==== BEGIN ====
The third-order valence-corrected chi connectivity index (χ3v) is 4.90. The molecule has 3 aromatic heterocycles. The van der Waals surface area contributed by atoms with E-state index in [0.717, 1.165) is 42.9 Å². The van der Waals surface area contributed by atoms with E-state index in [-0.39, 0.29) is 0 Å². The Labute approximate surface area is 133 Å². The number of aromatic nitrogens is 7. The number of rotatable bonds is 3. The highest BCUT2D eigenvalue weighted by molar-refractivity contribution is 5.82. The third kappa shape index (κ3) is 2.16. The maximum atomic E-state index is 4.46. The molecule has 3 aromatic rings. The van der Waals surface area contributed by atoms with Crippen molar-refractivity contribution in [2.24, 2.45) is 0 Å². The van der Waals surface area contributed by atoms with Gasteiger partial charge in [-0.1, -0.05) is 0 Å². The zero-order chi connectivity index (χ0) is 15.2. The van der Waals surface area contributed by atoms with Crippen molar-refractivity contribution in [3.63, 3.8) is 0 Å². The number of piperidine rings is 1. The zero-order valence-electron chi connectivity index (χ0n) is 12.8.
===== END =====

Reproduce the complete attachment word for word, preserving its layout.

The third-order valence-corrected chi connectivity index (χ3v) is 4.90. The molecule has 3 aromatic heterocycles. The van der Waals surface area contributed by atoms with E-state index in [0.717, 1.165) is 42.9 Å². The van der Waals surface area contributed by atoms with E-state index in [-0.39, 0.29) is 0 Å². The Labute approximate surface area is 133 Å². The number of aromatic nitrogens is 7. The number of rotatable bonds is 3. The highest BCUT2D eigenvalue weighted by molar-refractivity contribution is 5.82. The third kappa shape index (κ3) is 2.16. The maximum atomic E-state index is 4.46. The molecule has 3 aromatic rings. The van der Waals surface area contributed by atoms with Crippen molar-refractivity contribution in [2.24, 2.45) is 0 Å². The van der Waals surface area contributed by atoms with Gasteiger partial charge in [-0.1, -0.05) is 0 Å². The zero-order chi connectivity index (χ0) is 15.2. The van der Waals surface area contributed by atoms with Crippen molar-refractivity contribution in [3.63, 3.8) is 0 Å². The number of piperidine rings is 1. The zero-order valence-electron chi connectivity index (χ0n) is 12.8.